Montelukast can be prescribed together with other medications for the prevention or long-term treatment of asthma and allergic rhinitis. When studying drug interactions, the recommended dose of Montelukast did not have a significant clinical effect on the pharmacokinetics of the following drugs: theophylline, prednisone, prednisone, oral contraceptives (ethinyl estradiol/norethindrone 35/1), terfenadine, digoxin and warfarin.

In patients taking phenobarbital at the same time, the area under the concentration-time curve (AUC) for Montelukast decreased by about 40 %. Since montelukast is metabolized by sur 3A4, caution should be exercised, especially in children, if montelukast is administered concomitantly with SUR 3A4 inducers, such as phenytoin, phenobarbital, and rifampicin.

In vitro studies have shown that montelukast is a potent inhibitor of CYP 2c8. However, data from a clinical drug interaction study involving Montelukast and rosiglitazone (a drug metabolized by CYP 2c8) showed that montelukast is not an inhibitor of CYP 2c8 in vivo. Thus, Montelukast does not significantly affect the metabolism of drugs metabolized by this enzyme (for example, paclitaxel, rosiglitazone and repaglinide).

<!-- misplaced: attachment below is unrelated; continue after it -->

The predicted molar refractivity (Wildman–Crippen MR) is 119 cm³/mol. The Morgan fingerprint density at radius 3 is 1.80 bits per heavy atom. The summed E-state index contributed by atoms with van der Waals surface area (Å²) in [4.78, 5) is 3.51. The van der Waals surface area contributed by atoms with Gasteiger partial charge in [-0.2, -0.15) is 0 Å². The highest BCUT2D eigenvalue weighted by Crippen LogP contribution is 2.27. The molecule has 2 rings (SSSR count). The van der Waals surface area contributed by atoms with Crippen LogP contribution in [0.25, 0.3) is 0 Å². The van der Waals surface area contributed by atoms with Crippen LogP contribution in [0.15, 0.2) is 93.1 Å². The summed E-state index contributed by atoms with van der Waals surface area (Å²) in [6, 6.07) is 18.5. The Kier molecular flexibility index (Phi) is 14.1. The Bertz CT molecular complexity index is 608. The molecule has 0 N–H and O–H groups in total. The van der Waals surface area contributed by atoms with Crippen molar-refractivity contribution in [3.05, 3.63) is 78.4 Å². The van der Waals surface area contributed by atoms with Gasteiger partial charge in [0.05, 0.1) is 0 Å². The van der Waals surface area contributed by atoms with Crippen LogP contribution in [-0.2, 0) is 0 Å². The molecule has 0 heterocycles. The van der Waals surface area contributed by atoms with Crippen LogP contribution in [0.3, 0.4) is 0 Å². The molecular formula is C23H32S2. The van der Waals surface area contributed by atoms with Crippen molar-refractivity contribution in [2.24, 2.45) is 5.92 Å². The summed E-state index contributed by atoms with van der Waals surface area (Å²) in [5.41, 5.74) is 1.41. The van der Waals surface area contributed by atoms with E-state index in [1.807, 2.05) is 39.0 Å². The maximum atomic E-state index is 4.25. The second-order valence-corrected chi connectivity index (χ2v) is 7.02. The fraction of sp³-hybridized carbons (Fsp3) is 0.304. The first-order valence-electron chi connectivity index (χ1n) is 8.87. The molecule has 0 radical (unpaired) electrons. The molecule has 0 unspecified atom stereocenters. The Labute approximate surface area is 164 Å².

In vitro studies have shown that montelukast is a substrate of CYP 2c8 and, to a lesser extent, 2C9 and 3A4. In a clinical study of drug interactions with Montelukast and gemfibrozil (an inhibitor of CYP2C8 and 2c9), gemfibrozil increased systemic exposure to Montelukast by 4.4 times. When used concomitantly with gemfibrozil or other potent CYP 2c8 inhibitors, no dose adjustment of Montelukast is required, but the doctor should consider the increased risk of adverse reactions.